After two weeks of flatlining, crypto markets finally endured a little change of pace as investors spooked by UK inflation and the latest Janet Yellen warning about the U.S. debt ceiling stalemate sent prices reeling on Wednesday.
The release of the most recent Federal Open Market Committee (FOMC) minutes later in the day showing U.S. central bankers divided on a continuation of interest rate hikes did little to boost market confidence.
Bitcoin was recently trading at about $26,440, off roughly 3% over the past 24 hours and near its lowest level since May 12 when the largest cryptocurrency by market capitalization dipped below $26,000. In this period, BTC has been slogging through low trading volume and volatility as markets wrestle with the prospect of a U.S. government unable to pay its debts and ongoing crypto regulatory and macroeconomic uncertainties. Until Wednesday, bitcoin had remained in a $26,500 to $27,500 range.
In an email to CoinDesk, Ruslan Lienkha, chief of markets at fintech platform YouHodler, wrote that “increased tension in financial markets” had buffeted equities and digital assets.
“US stock indexes are under selling pressure by raised concerns about a possible default of the US: With just about 10 days left for authorities to reach some agreement, we have not yet seen any progress in these negotiations,” Lienkha wrote. “All this uncertainty forces financial institutions to restructure assets and prepare for a possible default, which puts additional pressure on participants in financial markets.”
Ether was recently changing hands at about $1,808, off approximately 2.6% from Tuesday, same time. Most major cryptos spent Wednesday firmly in the red with LTC and SOL, the token of the Solana smart contracts platform tumbling more than 5.2% and 3.6%, respectively. The CoinDesk Market Index, a measure of crypto markets performance, fell 2.8%. The CoinDesk Bitcoin Trend Indicator remained in downtrend territory, where it recently dropped – a reflection of the falling investor optimism. A number of analysts believe that bitcoin will remain stuck until a new catalyst emerges.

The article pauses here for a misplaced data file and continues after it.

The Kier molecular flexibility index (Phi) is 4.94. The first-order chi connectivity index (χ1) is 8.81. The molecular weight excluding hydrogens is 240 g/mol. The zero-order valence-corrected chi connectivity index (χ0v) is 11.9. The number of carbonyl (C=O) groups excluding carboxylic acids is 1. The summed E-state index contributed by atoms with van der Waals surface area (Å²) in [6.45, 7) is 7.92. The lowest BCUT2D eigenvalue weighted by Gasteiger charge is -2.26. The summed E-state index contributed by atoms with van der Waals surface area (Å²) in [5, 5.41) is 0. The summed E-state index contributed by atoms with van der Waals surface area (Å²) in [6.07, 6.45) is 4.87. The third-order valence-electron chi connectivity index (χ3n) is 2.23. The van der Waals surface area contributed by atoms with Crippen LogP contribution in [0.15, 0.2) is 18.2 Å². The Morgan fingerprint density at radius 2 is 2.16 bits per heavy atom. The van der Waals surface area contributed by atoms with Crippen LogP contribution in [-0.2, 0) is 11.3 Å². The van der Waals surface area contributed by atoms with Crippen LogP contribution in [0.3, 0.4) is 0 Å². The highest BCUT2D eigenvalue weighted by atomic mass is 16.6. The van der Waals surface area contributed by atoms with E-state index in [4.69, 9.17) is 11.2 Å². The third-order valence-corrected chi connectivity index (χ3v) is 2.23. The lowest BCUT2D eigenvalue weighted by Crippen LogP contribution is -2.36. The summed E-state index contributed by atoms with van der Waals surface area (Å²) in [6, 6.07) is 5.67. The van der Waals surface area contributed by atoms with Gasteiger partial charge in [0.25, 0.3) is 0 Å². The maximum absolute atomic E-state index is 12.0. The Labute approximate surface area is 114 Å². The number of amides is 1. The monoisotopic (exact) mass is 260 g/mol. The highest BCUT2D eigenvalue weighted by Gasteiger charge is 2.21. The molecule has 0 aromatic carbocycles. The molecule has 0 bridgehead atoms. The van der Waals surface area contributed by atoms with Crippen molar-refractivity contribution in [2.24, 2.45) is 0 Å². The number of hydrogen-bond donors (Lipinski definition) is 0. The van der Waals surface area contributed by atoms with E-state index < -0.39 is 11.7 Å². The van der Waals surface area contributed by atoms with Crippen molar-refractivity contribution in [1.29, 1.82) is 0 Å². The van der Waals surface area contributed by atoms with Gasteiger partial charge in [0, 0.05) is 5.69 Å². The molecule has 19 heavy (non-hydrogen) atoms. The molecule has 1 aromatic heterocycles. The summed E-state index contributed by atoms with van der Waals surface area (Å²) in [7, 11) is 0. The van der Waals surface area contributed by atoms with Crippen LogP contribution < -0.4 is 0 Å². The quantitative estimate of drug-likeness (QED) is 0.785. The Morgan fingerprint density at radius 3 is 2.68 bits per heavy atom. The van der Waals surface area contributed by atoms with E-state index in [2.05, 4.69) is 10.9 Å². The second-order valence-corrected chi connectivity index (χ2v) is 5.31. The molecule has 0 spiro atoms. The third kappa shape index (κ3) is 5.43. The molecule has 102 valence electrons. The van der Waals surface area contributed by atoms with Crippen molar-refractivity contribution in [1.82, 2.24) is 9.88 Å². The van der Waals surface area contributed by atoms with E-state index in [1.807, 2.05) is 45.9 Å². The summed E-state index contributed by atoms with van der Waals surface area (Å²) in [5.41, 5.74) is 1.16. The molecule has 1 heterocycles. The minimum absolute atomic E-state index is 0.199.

Major stock indexes struggled similarly on Wednesday, restoring at least temporarily the correlation between equity and crypto pricing with the tech-focused Nasdaq, S&P 500 and Dow Jones Industrial Average (DJIA) all dropping the better part of a percentage point. The two asset classes have been traveling increasingly different paths in recent months but Yellen’s third caution this month that the U.S. could “run out of money” without a debt limit agreement seemed to sweep up all assets.
Earlier Wednesday, cryptos plunged after the U.K.’s latest Consumer Price Index (CPI) rose to 6.8% in April, above the expected 6.2% and its highest point since 1992. The disappointing CPI suggested that England’s central bank would have to continue its recent diet of interest rate hikes, which have generally discouraged crypto markets.
In an interview with CoinDesk TV Wednesday, Glen Goodman, author of “The Crypto Trader,” noted that bitcoin had recently maintained more of a connection to the price of gold, a traditional safe haven asset. But he added that BTC still lacked some consistent motivation to account for investor decisions about buying and selling.
“We still haven't found a reason why everybody needs to have a goal rather we have found a number of reasons,” Goodman said. “The only problem is people haven’t coalesced on one main narrative. We’re waiting for events, for some kind of disaster to befall the world economy, such as the dollar collapsing. And then, of course, everybody would coalesce around one narrative.”
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